Evangelicals and Elections

Dear Reader,

I am trying really, really hard not to respond to friends’ Facebook posts this week. Politics is everywhere. Like, I suspect, most Americans, I am very frustrated with everything about this election. I am frustrated with the choices available. I am even more frustrated with the things I see my fellow evangelical Christians saying. Whatever the positions of individual Christians, the perception of society at large seems to be that we have sold our souls for the sake of {pick one: a conservative supreme court justice, the right to discriminate against homosexuals, the abortion thing, free access to guns, anything by Hillary}.

In Christian circles the phrase on hears again and again is “the lesser of two evils.” I actually take some comfort in the use of this phrase. At least it means we still believe in evil, and presumably in good. At least we are trying on some level to make moral judgments. The problem is that those judgments are so hard to make this year. First we have to decide what we are judging: Do we care more about the individual candidate’s character or his/her position on the issues? Because no one really seems to be saying “Donald Trump is a great guy. I admire his morality.” But then we look at Hillary and say, “But how can we vote for someone who is pro-choice and pro-gay rights?” These are important moral issues and (from an evangelical perspective) she is on the wrong side of them. So do we vote based on character or political position? But wait — it’s more complicated than that. Because Hillary’s character is debatable as well. Her (alleged) crimes are in the political more than the personal arena but there is a good case to be made that she is dishonest and self-serving. And Donald’s positions — while they may be on the right side of certain litmus-test issues — are not exactly compassionate. Yes, we care about the unborn, but what about the born? God says (I paraphrase), “You were strangers and aliens. Therefore care for those people.” If we are trying to decide who is the lesser of two evils, there are no easy answers here. There’s plenty of evil to go around.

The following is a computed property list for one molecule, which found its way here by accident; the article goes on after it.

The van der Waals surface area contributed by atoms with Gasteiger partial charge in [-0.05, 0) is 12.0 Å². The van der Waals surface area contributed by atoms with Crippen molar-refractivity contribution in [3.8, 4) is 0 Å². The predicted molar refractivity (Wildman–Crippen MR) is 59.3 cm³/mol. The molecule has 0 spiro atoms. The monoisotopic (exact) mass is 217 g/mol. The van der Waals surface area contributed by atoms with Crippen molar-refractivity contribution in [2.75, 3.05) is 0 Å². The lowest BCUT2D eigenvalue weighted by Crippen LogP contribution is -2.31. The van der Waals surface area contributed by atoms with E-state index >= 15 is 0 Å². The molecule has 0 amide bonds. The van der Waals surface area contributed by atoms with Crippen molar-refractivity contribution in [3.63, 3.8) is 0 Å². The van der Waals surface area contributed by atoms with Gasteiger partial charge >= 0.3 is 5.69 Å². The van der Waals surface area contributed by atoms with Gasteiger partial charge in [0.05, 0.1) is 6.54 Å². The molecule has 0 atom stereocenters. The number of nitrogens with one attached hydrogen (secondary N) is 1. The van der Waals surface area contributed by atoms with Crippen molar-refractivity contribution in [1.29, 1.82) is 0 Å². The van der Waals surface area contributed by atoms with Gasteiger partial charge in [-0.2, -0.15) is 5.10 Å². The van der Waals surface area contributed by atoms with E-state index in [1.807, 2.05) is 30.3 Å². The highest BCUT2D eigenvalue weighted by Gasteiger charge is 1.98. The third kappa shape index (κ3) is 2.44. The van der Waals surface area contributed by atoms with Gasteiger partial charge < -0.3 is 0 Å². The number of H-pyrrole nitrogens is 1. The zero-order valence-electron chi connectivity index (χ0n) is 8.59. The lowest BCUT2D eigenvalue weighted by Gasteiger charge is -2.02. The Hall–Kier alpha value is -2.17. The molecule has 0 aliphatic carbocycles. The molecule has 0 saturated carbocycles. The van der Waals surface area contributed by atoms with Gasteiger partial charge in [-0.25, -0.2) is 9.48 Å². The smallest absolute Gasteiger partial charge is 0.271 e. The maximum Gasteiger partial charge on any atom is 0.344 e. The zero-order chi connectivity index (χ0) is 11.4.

I’d like to ask this instead — Whoever wins the election, what are we going to come out of this season with? I know not everything one reads online is true, but out non-Christian friends and neighbors are reading what is out there, and their perception right now is that the church has sold out. That for all our pious talk, we are willing to get into bed with some downright nasty people. We may choose our candidate based on some decent principles (not killing unborn babies, for instance) but in the process we swallow a whole lot of other evil things. We’re losing our credibility, our moral authority. It may already be too long gone.

A president is important. The future of our country is important. But both pale in comparison to the witness of the church. Our perspective has not been long enough or broad enough. We have allowed ourselves to be caught up in what is ultimately temporary and worldly. We need to ask not “Who is less evil?” but “How do we glorify God in this time and place? How do we advance His kingdom?” The answer is not to get bogged down in parsing the levels of evil but to stand up and proclaim what true goodness is.



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